Houlder Insurance Services' Mike Kane and David Page of Alexander Forbes are probably the UK's most experienced product recall brokers. Kane agrees that malicious tampering is unlikely. "Contamination cases tend to be accidental," he comments. "I cannot think of one claim where we've had malicious tampering." Page says that it is parts manufacturers, rather than consumer goods producers, who are the most prolific buyers of product recall insurance, particularly those who supply parts to large manufacturers with strong brand names. The Bridgestone tyre debacle is one good example of why this is the case.
There are several reasons why incidents of malicious tampering, both during manufacturing and once on the shelves, have become less frequent. Harrison says improved quality control processes usually stop any products contaminated by employees from leaving the factory. Another reason is that products have become more difficult to contaminate. "More products are tamper-proof, hot sealed, clip-capped. The precautions were introduced for health reasons as well as to stop tampering."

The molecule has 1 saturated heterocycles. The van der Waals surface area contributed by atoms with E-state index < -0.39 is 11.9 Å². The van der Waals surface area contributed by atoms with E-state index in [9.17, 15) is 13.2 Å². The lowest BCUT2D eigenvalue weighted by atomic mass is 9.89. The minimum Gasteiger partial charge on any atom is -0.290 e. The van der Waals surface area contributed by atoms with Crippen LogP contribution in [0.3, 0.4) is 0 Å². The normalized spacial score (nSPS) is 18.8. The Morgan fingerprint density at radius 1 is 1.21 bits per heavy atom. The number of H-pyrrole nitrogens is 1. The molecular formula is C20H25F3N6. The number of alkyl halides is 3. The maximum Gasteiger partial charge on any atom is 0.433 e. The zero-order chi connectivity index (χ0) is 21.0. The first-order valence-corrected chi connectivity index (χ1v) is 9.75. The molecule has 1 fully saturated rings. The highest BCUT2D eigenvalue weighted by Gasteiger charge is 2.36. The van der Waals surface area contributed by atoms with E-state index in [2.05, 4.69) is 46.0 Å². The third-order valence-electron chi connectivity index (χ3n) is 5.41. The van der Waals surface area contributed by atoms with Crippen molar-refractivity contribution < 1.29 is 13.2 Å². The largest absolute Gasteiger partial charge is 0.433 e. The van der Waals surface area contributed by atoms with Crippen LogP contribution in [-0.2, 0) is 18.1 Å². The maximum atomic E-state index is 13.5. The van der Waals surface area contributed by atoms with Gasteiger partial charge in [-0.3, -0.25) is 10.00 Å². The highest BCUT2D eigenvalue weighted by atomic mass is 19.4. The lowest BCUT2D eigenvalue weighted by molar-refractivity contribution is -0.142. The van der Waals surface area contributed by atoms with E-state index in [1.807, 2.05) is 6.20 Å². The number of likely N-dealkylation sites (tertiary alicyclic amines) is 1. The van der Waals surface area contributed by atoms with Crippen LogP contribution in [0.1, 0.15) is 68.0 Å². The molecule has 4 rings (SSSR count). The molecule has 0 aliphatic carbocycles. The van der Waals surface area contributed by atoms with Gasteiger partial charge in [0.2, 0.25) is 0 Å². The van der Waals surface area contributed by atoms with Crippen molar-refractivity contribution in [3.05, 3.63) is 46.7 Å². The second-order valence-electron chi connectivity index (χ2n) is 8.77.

There is also less chance of publicity. David Little is an ex-police officer, whose firm Sheldon Little advises companies on crisis management. He says the media are now better informed about copycat crimes and usually co-operate with police requests for contamination stories to be kept out of the press. "I've been involved in about 25 or 30 contamination cases, but only two have got into the media and only one of those was very high profile," Little comments. "The big case was a recall costing £32m. All the companies survived. The UK media take a much better approach to it now."
However, prevention is still preferable to cure in the product recall game. Harrison points out that a recall is not easy work. "It's more difficult than people think; it's not like putting your supply chain into reverse," he says. "If you tell Tesco to pull your stuff off the shelves, they won't be familiar with that." It is far better to ensure a recall is not needed, through effective risk management.